Shared State: File Storage, Part 1

Episode #275 • Apr 15, 2024 • Subscriber-Only

While user defaults is convenient for persisting simple bits of state, more complex data types should be saved to the file system. This can be tricky to get right, and so we take the time to properly handle all of the edge cases.

File Storage, Part 1
Persistence to file storage
Debouncing persistence
Saving on `willResignActive`
Observing external writes to file system
Fixing feedback loop
Next time: Testable file storage

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Stephen: We have accomplished quite a bit in this series so far. We now have 2 primary methods of sharing state in a Composable Architecture application:

  • We can use a simple, unadorned @Shared property wrapper to represent a piece of state that is passed in from the parent feature, and shares its state with the parent.
  • Or we can provide a persistence strategy to the @Shared property wrapper that describes how we want the state to be persisted to an outside system. This makes it possible to globally share the state with any part of the application without needing to explicitly pass it around, and even persist the data to some external storage. Currently we have two persistence strategies:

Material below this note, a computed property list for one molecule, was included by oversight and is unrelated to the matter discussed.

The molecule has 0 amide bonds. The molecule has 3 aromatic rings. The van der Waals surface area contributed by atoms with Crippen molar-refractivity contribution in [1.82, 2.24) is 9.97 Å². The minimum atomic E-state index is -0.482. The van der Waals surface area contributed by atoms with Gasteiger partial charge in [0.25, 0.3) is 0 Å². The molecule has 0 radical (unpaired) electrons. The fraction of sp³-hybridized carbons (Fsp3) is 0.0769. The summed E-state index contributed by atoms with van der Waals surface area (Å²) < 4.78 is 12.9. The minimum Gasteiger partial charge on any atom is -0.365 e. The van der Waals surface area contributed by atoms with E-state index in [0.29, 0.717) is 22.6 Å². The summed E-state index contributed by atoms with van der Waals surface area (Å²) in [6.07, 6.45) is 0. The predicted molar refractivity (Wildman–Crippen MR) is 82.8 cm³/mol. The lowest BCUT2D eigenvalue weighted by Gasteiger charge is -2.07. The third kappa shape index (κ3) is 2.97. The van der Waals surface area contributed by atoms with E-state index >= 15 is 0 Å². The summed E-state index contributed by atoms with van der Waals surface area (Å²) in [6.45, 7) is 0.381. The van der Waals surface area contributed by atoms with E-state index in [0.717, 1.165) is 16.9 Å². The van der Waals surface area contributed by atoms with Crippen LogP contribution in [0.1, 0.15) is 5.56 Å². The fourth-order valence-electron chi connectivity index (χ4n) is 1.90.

• We have an in-memory persistence strategy that just doesn’t persist data at all. This means you will lose the data when the app re-launches, but that can be fine for many use cases.

    • And we have a user defaults persistence strategy that saves simple data types to user defaults. We even went the extra mile to observe changes to user defaults so that if someone makes a change outside of the @Shared property wrapper we can be sure to update our state.

Brandon: This is all great, but user defaults persistence is a bit limited. It only works for the most basic of data types, such as booleans, integers and strings, and therefore is appropriate for little scraps of data and user preferences.

There are many times that we need to persist far more significant chunks of data, and the easiest place to do that is directly on the device’s file system. And the easiest way to serialize the data to disk is via Swift’s Codable protocol and JSON serialization.

Let’s see what it takes to introduce a 3rd conformance to the PersistenceKey protocol and make file storage a reality in Composable Architecture features.

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